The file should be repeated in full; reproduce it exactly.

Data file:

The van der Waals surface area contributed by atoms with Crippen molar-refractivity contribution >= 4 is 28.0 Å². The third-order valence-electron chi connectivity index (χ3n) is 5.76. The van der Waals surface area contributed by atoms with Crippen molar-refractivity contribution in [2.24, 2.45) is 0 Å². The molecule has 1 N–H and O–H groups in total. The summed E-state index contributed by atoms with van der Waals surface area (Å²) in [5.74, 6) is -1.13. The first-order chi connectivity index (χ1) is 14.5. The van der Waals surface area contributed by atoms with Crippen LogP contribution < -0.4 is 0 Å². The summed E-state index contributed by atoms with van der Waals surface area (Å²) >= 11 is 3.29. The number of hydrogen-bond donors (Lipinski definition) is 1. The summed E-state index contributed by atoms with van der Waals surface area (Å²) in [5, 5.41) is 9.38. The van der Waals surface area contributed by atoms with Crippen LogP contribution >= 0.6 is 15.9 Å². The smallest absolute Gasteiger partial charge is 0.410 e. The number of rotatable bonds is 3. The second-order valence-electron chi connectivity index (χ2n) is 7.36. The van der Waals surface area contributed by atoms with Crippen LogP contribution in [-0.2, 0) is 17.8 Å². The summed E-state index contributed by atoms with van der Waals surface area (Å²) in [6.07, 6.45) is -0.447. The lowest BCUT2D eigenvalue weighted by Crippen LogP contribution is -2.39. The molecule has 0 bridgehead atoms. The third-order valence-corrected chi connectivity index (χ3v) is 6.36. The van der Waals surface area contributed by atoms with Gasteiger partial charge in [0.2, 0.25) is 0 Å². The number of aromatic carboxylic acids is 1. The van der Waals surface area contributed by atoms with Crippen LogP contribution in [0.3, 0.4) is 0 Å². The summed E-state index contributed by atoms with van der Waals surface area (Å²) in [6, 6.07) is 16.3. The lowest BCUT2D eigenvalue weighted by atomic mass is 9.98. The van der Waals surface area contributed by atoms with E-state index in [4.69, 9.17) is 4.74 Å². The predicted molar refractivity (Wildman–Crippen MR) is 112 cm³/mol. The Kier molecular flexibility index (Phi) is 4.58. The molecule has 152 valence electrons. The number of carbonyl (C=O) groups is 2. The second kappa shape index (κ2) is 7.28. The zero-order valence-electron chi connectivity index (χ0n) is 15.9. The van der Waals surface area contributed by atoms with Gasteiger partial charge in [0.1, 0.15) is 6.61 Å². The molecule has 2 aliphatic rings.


The van der Waals surface area contributed by atoms with Crippen molar-refractivity contribution >= 4 is 28.0 Å². The third-order valence-electron chi connectivity index (χ3n) is 5.76. The van der Waals surface area contributed by atoms with Crippen molar-refractivity contribution in [2.24, 2.45) is 0 Å². The molecule has 1 N–H and O–H groups in total. The summed E-state index contributed by atoms with van der Waals surface area (Å²) in [5.74, 6) is -1.13. The first-order chi connectivity index (χ1) is 14.5. The van der Waals surface area contributed by atoms with Crippen LogP contribution < -0.4 is 0 Å². The summed E-state index contributed by atoms with van der Waals surface area (Å²) >= 11 is 3.29. The number of hydrogen-bond donors (Lipinski definition) is 1. The summed E-state index contributed by atoms with van der Waals surface area (Å²) in [5, 5.41) is 9.38. The van der Waals surface area contributed by atoms with Crippen LogP contribution >= 0.6 is 15.9 Å². The smallest absolute Gasteiger partial charge is 0.410 e. The number of rotatable bonds is 3. The second-order valence-electron chi connectivity index (χ2n) is 7.36. The van der Waals surface area contributed by atoms with Crippen LogP contribution in [-0.2, 0) is 17.8 Å². The summed E-state index contributed by atoms with van der Waals surface area (Å²) in [6.07, 6.45) is -0.447. The lowest BCUT2D eigenvalue weighted by Crippen LogP contribution is -2.39. The molecule has 0 bridgehead atoms. The third-order valence-corrected chi connectivity index (χ3v) is 6.36. The van der Waals surface area contributed by atoms with Gasteiger partial charge in [0.2, 0.25) is 0 Å². The number of aromatic carboxylic acids is 1. The van der Waals surface area contributed by atoms with Crippen LogP contribution in [0.3, 0.4) is 0 Å². The summed E-state index contributed by atoms with van der Waals surface area (Å²) in [6, 6.07) is 16.3. The lowest BCUT2D eigenvalue weighted by atomic mass is 9.98. The van der Waals surface area contributed by atoms with E-state index in [4.69, 9.17) is 4.74 Å². The predicted molar refractivity (Wildman–Crippen MR) is 112 cm³/mol. The Kier molecular flexibility index (Phi) is 4.58. The molecule has 152 valence electrons. The number of carbonyl (C=O) groups is 2. The second kappa shape index (κ2) is 7.28. The zero-order valence-electron chi connectivity index (χ0n) is 15.9. The van der Waals surface area contributed by atoms with Gasteiger partial charge in [0.1, 0.15) is 6.61 Å². The molecule has 2 aliphatic rings.